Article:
A joint team from Tsinghua University and the Shanghai Institute of Satellite Engineering named TsinghuaLAD&509 has won the Global Trajectory Optimisation Competition, one of the prestigious international competitions in space mission design.
This is the first time that a Tsinghua team has ever won this competition.
The team won first place in the 11th Global Trajectory Optimisation Competition (GTOC 11), outperforming 93 teams participating from around the world with an absolute advantage of 8,443 points. The results of the competition were announced on November 7. GTOC 11 saw the highest number of participating teams since the competition started in 2005.
TsinghuaLAD&509 consisted of eight graduate students from the Tsinghua Laboratory of Astrodynamics (TsinghuaLAD) led by Professor Baoyin and Associate Professor Fanghua Jiang, and two Tsinghua alumni who now work in the space agency.
TsinghuaLAD&509 won the GTOC 11
Initiated by the European Space Agency (ESA), the Global Trajectory Optimisation Competition is the highest international level competition in the field of space mission design, taking place every one-two year over roughly one month during which the best aerospace engineers and mathematicians worldwide challenge themselves to solve a “nearly-impossible” problem of interplanetary trajectory design.
The problem is released by the winning team of the previous edition, who also is free to define the competition rules entirely. The problem needs to be related to interplanetary trajectory design and its complexity high enough to ensure a clear competition winner.
In GTOC 11, the teams were asked was to design the “Dyson Ring” orbit, construct 12 solar power stations in it, and a series of missions to transfer asteroids to these stations while maximizing the transferred asteroids mass and minimizing the cost (propellant) to accomplish these missions.
Solving the problem involved cutting-edge technologies such as a small bodied defense, and the construction of a space station, among others things that have broad engineering application implications for the future.
GTOC 11 problem of “Dyson Sphere” building
During the one-month competition period, each team could continuously update and submit new results. The teams could see each other's latest progress, and try to constantly break through their new records, and target a better performance index.
"This race is like a '10,000-meter-long run'. Every step is very solid. At the same time, you need to maintain your advantage to the end to prevent being overtaken by your competitors on the last lap," Professor Baoyin said.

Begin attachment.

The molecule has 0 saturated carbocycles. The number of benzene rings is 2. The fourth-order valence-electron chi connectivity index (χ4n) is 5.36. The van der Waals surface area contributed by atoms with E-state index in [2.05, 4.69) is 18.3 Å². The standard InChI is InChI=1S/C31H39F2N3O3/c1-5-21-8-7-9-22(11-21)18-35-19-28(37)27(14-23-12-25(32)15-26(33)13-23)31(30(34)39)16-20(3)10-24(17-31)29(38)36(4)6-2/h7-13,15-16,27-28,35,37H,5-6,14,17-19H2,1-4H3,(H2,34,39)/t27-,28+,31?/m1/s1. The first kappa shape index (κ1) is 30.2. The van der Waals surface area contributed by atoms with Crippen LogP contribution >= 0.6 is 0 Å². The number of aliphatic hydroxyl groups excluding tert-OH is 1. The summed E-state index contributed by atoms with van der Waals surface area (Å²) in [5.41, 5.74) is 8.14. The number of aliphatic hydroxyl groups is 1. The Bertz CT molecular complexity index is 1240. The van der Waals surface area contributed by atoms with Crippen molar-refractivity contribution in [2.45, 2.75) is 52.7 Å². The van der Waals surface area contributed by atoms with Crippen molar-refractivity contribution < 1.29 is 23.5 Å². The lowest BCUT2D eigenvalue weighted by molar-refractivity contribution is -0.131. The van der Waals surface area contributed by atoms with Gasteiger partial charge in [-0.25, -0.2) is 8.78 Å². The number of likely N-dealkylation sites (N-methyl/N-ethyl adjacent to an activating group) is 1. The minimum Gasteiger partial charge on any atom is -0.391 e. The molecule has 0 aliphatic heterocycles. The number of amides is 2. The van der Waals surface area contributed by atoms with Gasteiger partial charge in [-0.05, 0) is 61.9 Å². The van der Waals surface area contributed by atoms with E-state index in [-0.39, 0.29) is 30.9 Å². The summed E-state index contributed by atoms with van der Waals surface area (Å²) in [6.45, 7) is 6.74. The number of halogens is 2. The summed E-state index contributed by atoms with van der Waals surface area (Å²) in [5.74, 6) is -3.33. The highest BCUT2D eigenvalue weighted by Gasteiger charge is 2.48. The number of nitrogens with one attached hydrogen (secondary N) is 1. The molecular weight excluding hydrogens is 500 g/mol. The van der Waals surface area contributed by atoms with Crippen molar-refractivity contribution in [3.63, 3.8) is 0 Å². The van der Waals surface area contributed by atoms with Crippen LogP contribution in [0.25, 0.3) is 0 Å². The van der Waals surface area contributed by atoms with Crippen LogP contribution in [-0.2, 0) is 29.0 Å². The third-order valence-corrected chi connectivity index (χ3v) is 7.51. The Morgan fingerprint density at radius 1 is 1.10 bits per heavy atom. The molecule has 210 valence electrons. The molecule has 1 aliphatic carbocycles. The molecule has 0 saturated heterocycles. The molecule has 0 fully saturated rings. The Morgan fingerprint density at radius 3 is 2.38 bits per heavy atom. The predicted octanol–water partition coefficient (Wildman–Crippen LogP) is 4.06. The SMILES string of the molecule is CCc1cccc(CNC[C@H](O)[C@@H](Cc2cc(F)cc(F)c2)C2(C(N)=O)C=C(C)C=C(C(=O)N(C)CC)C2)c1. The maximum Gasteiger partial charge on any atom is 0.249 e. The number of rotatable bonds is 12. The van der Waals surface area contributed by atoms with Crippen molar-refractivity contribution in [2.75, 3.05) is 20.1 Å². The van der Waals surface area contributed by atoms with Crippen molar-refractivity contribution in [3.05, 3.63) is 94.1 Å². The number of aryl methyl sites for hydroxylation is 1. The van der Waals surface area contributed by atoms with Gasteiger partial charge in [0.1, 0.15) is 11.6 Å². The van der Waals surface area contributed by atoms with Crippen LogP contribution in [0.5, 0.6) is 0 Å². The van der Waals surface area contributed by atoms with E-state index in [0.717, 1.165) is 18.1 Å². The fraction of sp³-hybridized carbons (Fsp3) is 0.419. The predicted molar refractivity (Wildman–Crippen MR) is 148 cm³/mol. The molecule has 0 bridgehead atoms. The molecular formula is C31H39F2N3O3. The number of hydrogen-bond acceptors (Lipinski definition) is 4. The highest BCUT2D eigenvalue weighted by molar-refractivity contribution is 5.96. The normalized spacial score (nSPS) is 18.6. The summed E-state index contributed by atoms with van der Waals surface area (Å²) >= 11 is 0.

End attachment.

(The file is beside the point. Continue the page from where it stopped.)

Team members of TsinghuaLAD
“We are 'racing' and we can see that others are also 'racing' at the same time. Sometimes while updating the task in the middle night, we found that it was not only our team, other teams were also working tirelessly at three or four o'clock in the early morning their local time," Professor Baoyin said.
Through continuous effort, the Tsinghua team screened nearly a thousand candidate asteroids suitable for the “Dyson Sphere” from more than 80,000 asteroids in the solar system, and realized the optimal asteroids distribution of different stations. Relying on the high-efficiency optimization algorithms the team developed, the sequence of visiting asteroids was optimized. The Tsinghua team gave their unique strategy for the future use of human space resources.
The best strategy proposed by Tsinghua University Joint Team
The Tsinghua team maintained a strong lead over its rivals throughout the competition, eventually becoming the winner.
“After 16 years of continuous devotion, we finally won the coveted competition. I’m so grateful to my team members. Without their support and hard work, it would not have been possible,” said team leader Zhang Zhong.
Daily meeting during the competition
Congratulations from ESA
Tsinghua has been participating in the competition ever since it started. When Professor Baoyin led a team to participate in the first GTOC, it was the only Asian team. In that edition, the Tsinghua team had ranked last.
The victory of the Tsinghua team in GTOC 11 is a major achievement of China's scientific research, consolidating its leading position in international aerospace events, according to the team.